CogMed is a computer-based intervention that has been developed to improve working memory and associated cognitive processes. It is a widely disseminated commercial product that was developed by researchers interested in improving brain functioning, and therefore has been at the forefront of the ‘brain training’ movement that has been highly visible recently in both scientific and educational circles. CogMed has been evaluated fairly extensively, and there is a growing body of research devoted to understanding the impact of CogMed on cognitive functions, primarily those involving working memory, attention, and executive functions, in a range of populations.
The CogMed program is well described in readily available materials via its website (www.cogmed.com
), as well as a number of the studies listed below in the attached list of references. Our group sought out a range of sources – including both those studies that were done by researchers involved with CogMed, as well as those done by independent scientists – in an effort to produce a picture of CogMed’s benefits, drawbacks, and issues in which further study is needed. We focused primarily, though not exclusively, on studies of school-aged children.
It is important to note that one challenge in reviewing this literature is the lack of a clear understanding of the nature of the working memory construct. Beyond the fact that it is an incredibly important cognitive skill for a wide range of tasks, there is little agreement on how to define it, and even less agreement on how to operationalize it for measurement. Indeed, it is not uncommon for authors in this field to question whether a particular measure assesses working memory at all, or another construct entirely. This conceptual and applied weakness impacts the research reviewed below, as it is makes it difficult to know both precisely which aspects of working memory are targeted by CogMed, and how they then may transfer to gains in other, unrelated tasks. FINDINGS
A number of the studies authored by individuals involved with CogMed report findings consistent with the following: “WM training could be used as a remediating intervention for individuals for whom low WM capacity is a limiting factor for academic performance or everyday life.” (Klingberg, 2010). These findings are based on a number of studies in which students underwent the 5-week CogMed training, and were generally compared to control groups on a range of measures tapping working memory. In a number of these studies, students were found to have improved significantly compared to a control group on a working memory task post-intervention. Two primary questions emerge from this literature: 1) Does CogMed produce gains in skills that are close in form to the type of training received; and 2) Are these gains limited to the time of training, or do they represent sustained, long-term gains that will remain long after the training is completed? These questions are central to the claims of CogMed, and are critical to understand if we are to appreciate the value of CogMed to children and their parents.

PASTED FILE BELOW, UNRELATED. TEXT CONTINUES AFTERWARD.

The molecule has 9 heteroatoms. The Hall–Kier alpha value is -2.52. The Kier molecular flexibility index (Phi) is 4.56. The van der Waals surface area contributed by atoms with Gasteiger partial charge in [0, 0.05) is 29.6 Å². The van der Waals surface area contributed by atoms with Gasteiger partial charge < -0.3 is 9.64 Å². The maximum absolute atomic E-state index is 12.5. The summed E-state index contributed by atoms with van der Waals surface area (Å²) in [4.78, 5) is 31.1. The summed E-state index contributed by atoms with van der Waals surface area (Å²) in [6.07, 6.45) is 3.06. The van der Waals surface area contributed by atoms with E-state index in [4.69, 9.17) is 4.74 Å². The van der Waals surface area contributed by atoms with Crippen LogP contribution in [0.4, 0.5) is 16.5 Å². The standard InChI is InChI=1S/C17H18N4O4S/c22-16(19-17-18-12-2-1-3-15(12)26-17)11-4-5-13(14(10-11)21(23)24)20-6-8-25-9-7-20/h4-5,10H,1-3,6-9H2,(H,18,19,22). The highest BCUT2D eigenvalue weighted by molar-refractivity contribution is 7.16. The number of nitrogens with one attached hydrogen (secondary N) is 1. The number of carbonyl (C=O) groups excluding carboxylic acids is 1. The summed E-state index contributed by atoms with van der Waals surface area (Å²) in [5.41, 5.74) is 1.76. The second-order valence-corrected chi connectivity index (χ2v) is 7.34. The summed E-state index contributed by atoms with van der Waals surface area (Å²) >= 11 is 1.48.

The first question relates to the question of near-transfer vs. far-transfer. Near-transfer connotes benefits that are close in type to the type of training administered. In other words, near-transfer suggests that CogMed training leads to gains in activities like those practiced during CogMed training. There is good evidence that, in the short-term, CogMed leads to near-transfer gains in skills closely related to working memory span in the visual domain, and in attentional stamina, or vigilance. However, the research has also led to replication failures on a number of occasions, calling into question whether CogMed leads to gains in skills that are materially different than the specific skills practiced during the exercises. In addition, the findings have not been conclusive regarding whether CogMed produces gains in working memory capacity, which is the key variable targeted by the training. Finally, the duration of any gains exhibited has not been fully examined at this point.